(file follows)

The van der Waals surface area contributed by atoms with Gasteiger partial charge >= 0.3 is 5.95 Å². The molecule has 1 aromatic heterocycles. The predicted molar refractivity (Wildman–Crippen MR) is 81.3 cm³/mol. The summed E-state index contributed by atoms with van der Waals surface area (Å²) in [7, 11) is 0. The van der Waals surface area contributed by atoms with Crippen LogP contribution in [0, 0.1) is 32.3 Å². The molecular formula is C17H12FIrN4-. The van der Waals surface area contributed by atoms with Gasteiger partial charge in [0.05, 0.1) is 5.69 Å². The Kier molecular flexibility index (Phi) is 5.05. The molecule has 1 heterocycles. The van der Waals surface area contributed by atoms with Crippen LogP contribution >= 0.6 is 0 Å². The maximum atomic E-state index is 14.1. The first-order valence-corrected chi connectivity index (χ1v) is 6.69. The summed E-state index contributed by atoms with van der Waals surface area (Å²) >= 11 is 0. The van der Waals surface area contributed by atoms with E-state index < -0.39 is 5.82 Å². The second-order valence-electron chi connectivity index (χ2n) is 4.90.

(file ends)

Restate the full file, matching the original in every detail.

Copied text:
The van der Waals surface area contributed by atoms with Gasteiger partial charge >= 0.3 is 5.95 Å². The molecule has 1 aromatic heterocycles. The predicted molar refractivity (Wildman–Crippen MR) is 81.3 cm³/mol. The summed E-state index contributed by atoms with van der Waals surface area (Å²) in [7, 11) is 0. The van der Waals surface area contributed by atoms with Crippen LogP contribution in [0, 0.1) is 32.3 Å². The molecular formula is C17H12FIrN4-. The van der Waals surface area contributed by atoms with Gasteiger partial charge in [0.05, 0.1) is 5.69 Å². The Kier molecular flexibility index (Phi) is 5.05. The molecule has 1 heterocycles. The van der Waals surface area contributed by atoms with Crippen LogP contribution >= 0.6 is 0 Å². The maximum atomic E-state index is 14.1. The first-order valence-corrected chi connectivity index (χ1v) is 6.69. The summed E-state index contributed by atoms with van der Waals surface area (Å²) >= 11 is 0. The van der Waals surface area contributed by atoms with E-state index < -0.39 is 5.82 Å². The second-order valence-electron chi connectivity index (χ2n) is 4.90.